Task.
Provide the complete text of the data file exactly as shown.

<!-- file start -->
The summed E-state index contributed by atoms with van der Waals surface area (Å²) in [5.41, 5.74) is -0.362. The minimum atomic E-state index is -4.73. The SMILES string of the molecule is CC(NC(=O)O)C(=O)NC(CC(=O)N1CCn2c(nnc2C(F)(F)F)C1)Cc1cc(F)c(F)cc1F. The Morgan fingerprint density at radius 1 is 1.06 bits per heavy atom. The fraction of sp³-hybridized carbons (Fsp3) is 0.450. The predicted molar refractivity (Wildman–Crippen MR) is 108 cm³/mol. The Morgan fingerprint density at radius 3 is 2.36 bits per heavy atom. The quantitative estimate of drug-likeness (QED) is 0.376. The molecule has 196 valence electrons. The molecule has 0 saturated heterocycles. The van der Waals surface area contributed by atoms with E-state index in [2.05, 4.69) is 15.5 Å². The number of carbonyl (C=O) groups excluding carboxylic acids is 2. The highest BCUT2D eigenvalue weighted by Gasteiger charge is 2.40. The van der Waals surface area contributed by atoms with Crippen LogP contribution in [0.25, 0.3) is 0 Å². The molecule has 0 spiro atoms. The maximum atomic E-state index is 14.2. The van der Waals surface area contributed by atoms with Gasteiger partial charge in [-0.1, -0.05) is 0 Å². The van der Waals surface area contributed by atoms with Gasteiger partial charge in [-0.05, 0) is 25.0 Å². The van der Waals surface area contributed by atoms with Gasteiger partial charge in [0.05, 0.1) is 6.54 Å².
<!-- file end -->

The summed E-state index contributed by atoms with van der Waals surface area (Å²) in [5.41, 5.74) is -0.362. The minimum atomic E-state index is -4.73. The SMILES string of the molecule is CC(NC(=O)O)C(=O)NC(CC(=O)N1CCn2c(nnc2C(F)(F)F)C1)Cc1cc(F)c(F)cc1F. The Morgan fingerprint density at radius 1 is 1.06 bits per heavy atom. The fraction of sp³-hybridized carbons (Fsp3) is 0.450. The predicted molar refractivity (Wildman–Crippen MR) is 108 cm³/mol. The Morgan fingerprint density at radius 3 is 2.36 bits per heavy atom. The quantitative estimate of drug-likeness (QED) is 0.376. The molecule has 196 valence electrons. The molecule has 0 saturated heterocycles. The van der Waals surface area contributed by atoms with E-state index in [2.05, 4.69) is 15.5 Å². The number of carbonyl (C=O) groups excluding carboxylic acids is 2. The highest BCUT2D eigenvalue weighted by Gasteiger charge is 2.40. The van der Waals surface area contributed by atoms with Crippen LogP contribution in [0.25, 0.3) is 0 Å². The molecule has 0 spiro atoms. The maximum atomic E-state index is 14.2. The van der Waals surface area contributed by atoms with Gasteiger partial charge in [-0.1, -0.05) is 0 Å². The van der Waals surface area contributed by atoms with Gasteiger partial charge in [-0.05, 0) is 25.0 Å². The van der Waals surface area contributed by atoms with Gasteiger partial charge in [0.05, 0.1) is 6.54 Å².